Archive for One Heirloom Project

One Heirloom Project Check-In

Okay folks, time for a check-in! Let’s chat about how our Arkansas Travelers are doing. Please send us your pictures, comments, questions, and all things AT-related!

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Get ‘Em in the Ground!

In case you haven’t already planted your Arkansas Traveler tomatoes, here’s a nice video on how to get them planted. Also nice advice for planting a variety of tomatoes.

Planting Arkansas Travelers

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Nice Reviews of Arkansas Travelers

I came upon Dave’s Garden, an excellent garden blog that includes reviews of Arkansas Travelers. The reviews look great! I noticed one that said it performed well in hot weather, which is nice to hear considering it was about 200 degrees F today. Also noted that it’s the best all-around tomato one reviewer has ever grown. And a few comments that it’s a great canning tomato!

Take a look to see what people are writing–it may help you plan and prepare for the season.

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Arkansas Travelers are Here

This year’s One Heirloom Project plants have arrived! Arkansas Travelers are luscious, delicious fruits that grow to about 5 to 7 ounces. These rosy pink heirlooms can tolerate high heat and humidity and are indeterminate. Our non-GMO organic seeds came from Baker Creek Seeds. They were started at Cheney Mansion by Charlie, their trusty gardener. Then the seedlings traveled to the greenhouse of Jessica, a wonderful friend of GHE who is a gardening encyclopedia herself. For a successful growing season, use these guidelines:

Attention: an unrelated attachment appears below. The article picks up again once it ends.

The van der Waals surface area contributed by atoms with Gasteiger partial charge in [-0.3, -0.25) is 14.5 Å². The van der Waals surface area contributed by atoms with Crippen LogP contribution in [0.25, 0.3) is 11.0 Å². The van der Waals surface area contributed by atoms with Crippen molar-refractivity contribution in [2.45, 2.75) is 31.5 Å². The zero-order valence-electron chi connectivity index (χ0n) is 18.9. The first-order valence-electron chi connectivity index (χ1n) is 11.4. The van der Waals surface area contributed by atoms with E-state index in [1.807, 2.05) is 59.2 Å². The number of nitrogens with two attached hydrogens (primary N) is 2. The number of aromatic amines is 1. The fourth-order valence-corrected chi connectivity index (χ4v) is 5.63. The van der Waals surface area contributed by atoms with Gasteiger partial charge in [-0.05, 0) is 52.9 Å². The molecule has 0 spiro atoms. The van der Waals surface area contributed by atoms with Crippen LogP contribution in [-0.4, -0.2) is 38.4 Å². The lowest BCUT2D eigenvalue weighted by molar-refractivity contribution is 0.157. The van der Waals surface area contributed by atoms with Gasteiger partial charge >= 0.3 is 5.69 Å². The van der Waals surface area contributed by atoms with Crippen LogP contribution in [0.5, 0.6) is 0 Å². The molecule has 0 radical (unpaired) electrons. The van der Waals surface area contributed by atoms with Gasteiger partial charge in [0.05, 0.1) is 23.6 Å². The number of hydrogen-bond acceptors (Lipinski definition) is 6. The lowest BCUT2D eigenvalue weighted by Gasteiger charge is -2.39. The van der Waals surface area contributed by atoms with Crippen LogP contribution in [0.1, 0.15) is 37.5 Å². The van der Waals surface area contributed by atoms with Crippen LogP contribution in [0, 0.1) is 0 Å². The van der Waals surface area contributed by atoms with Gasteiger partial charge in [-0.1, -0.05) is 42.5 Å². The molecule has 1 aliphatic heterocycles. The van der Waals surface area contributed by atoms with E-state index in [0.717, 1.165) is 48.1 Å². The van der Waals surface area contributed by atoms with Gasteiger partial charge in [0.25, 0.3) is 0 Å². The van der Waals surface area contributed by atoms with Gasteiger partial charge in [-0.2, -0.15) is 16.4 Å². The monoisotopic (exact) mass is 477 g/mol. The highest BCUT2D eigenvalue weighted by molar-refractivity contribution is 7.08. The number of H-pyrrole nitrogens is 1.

Spacing: 18-24″ in rows 5-6′ apart
Depth: 1/8-3/8″
Sun/Shade: Full Sun
Germination: 3-8 days
Days To Maturity: 65-75 days
Fruit: Pink heirloom, 5-7 ounces
Comments: Tomatoes should be firm and fully colored. Tomatoes turn pink when mature. During hot summer weather, pick your tomatoes every day or two.

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And the Winner Is…

The tomato that won the most votes for One Heirloom Project 2012 is…Arkansas Traveler! It’s a medium-sized pink tomato that is smooth and a beautiful rose color. An excellent variety from Arkansas, tolerant to heat and humidity; crack and disease resistant.

Seeds are coming from Baker Creek Seeds, and they’ll be organically propagated by Charlie, the fantabulous gardener at Oak Park’s Cheney Mansion.

Want to get in on the fun? Order your plants today by emailing

Thanks for voting!




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One Heirloom Project 2012

One Heirloom Project is in full bloom! In its second year, One Heirloom Project’s mission is to encourage urban gardeners to connect as a community through growing the same plant. Throughout the month of February the public was invited to vote for any of the following tomatoes: Green Zebra, Brandywine, Cherokee Purple, or Arkansas Traveler.

The winner will be revealed on our Facebook page and newsletter on March 13th.